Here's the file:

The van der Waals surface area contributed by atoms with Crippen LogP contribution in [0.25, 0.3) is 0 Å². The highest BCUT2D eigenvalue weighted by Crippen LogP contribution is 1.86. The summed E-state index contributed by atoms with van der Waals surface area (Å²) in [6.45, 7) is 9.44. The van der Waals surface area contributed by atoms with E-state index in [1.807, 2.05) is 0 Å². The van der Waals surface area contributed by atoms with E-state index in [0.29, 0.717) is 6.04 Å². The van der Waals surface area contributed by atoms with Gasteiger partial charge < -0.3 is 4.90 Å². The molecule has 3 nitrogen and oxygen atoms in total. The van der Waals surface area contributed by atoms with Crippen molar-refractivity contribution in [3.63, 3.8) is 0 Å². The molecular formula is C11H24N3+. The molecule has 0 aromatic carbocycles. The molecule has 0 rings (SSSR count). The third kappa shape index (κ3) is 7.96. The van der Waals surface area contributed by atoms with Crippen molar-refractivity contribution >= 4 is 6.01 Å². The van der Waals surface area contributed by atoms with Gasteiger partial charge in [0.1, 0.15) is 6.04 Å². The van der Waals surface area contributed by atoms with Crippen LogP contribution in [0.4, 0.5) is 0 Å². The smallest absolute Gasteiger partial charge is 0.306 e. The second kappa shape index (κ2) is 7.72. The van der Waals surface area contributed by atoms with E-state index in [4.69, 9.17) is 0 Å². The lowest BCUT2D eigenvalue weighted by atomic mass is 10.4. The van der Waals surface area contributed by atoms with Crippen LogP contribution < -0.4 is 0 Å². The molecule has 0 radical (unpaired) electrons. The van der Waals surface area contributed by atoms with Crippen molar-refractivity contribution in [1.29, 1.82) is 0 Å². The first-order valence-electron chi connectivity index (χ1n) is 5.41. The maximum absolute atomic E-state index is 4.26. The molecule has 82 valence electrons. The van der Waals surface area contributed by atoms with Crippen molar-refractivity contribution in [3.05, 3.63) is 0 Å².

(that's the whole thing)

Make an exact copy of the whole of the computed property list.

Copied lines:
The van der Waals surface area contributed by atoms with Crippen LogP contribution in [0.25, 0.3) is 0 Å². The highest BCUT2D eigenvalue weighted by Crippen LogP contribution is 1.86. The summed E-state index contributed by atoms with van der Waals surface area (Å²) in [6.45, 7) is 9.44. The van der Waals surface area contributed by atoms with E-state index in [1.807, 2.05) is 0 Å². The van der Waals surface area contributed by atoms with E-state index in [0.29, 0.717) is 6.04 Å². The van der Waals surface area contributed by atoms with Gasteiger partial charge < -0.3 is 4.90 Å². The molecule has 3 nitrogen and oxygen atoms in total. The van der Waals surface area contributed by atoms with Crippen molar-refractivity contribution in [3.63, 3.8) is 0 Å². The molecular formula is C11H24N3+. The molecule has 0 aromatic carbocycles. The molecule has 0 rings (SSSR count). The third kappa shape index (κ3) is 7.96. The van der Waals surface area contributed by atoms with Crippen molar-refractivity contribution >= 4 is 6.01 Å². The van der Waals surface area contributed by atoms with Gasteiger partial charge in [0.1, 0.15) is 6.04 Å². The van der Waals surface area contributed by atoms with Crippen LogP contribution in [0.4, 0.5) is 0 Å². The smallest absolute Gasteiger partial charge is 0.306 e. The second kappa shape index (κ2) is 7.72. The van der Waals surface area contributed by atoms with E-state index in [4.69, 9.17) is 0 Å². The lowest BCUT2D eigenvalue weighted by atomic mass is 10.4. The van der Waals surface area contributed by atoms with Crippen LogP contribution < -0.4 is 0 Å². The molecule has 0 radical (unpaired) electrons. The van der Waals surface area contributed by atoms with Crippen molar-refractivity contribution in [1.29, 1.82) is 0 Å². The first-order valence-electron chi connectivity index (χ1n) is 5.41. The maximum absolute atomic E-state index is 4.26. The molecule has 82 valence electrons. The van der Waals surface area contributed by atoms with Crippen molar-refractivity contribution in [3.05, 3.63) is 0 Å².